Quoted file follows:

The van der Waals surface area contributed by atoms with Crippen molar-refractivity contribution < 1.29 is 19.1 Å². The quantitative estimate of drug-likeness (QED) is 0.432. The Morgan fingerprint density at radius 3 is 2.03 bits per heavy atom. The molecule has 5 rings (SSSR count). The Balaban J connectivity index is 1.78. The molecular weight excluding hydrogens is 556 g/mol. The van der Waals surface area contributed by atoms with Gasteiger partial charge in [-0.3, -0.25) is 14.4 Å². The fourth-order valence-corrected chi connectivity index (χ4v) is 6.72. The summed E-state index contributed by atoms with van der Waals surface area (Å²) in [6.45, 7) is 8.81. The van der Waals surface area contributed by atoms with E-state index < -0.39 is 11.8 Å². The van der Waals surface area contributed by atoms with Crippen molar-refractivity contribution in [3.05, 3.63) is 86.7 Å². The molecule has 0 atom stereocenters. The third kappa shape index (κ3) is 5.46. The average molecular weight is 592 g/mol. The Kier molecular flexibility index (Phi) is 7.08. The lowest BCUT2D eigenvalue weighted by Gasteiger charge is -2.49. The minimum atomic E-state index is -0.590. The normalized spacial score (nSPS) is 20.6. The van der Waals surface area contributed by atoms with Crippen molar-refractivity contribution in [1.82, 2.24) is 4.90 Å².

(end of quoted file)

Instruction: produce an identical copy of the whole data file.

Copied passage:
The van der Waals surface area contributed by atoms with Crippen molar-refractivity contribution < 1.29 is 19.1 Å². The quantitative estimate of drug-likeness (QED) is 0.432. The Morgan fingerprint density at radius 3 is 2.03 bits per heavy atom. The molecule has 5 rings (SSSR count). The Balaban J connectivity index is 1.78. The molecular weight excluding hydrogens is 556 g/mol. The van der Waals surface area contributed by atoms with Gasteiger partial charge in [-0.3, -0.25) is 14.4 Å². The fourth-order valence-corrected chi connectivity index (χ4v) is 6.72. The summed E-state index contributed by atoms with van der Waals surface area (Å²) in [6.45, 7) is 8.81. The van der Waals surface area contributed by atoms with E-state index < -0.39 is 11.8 Å². The van der Waals surface area contributed by atoms with Crippen molar-refractivity contribution in [3.05, 3.63) is 86.7 Å². The molecule has 0 atom stereocenters. The third kappa shape index (κ3) is 5.46. The average molecular weight is 592 g/mol. The Kier molecular flexibility index (Phi) is 7.08. The lowest BCUT2D eigenvalue weighted by Gasteiger charge is -2.49. The minimum atomic E-state index is -0.590. The normalized spacial score (nSPS) is 20.6. The van der Waals surface area contributed by atoms with Crippen molar-refractivity contribution in [1.82, 2.24) is 4.90 Å².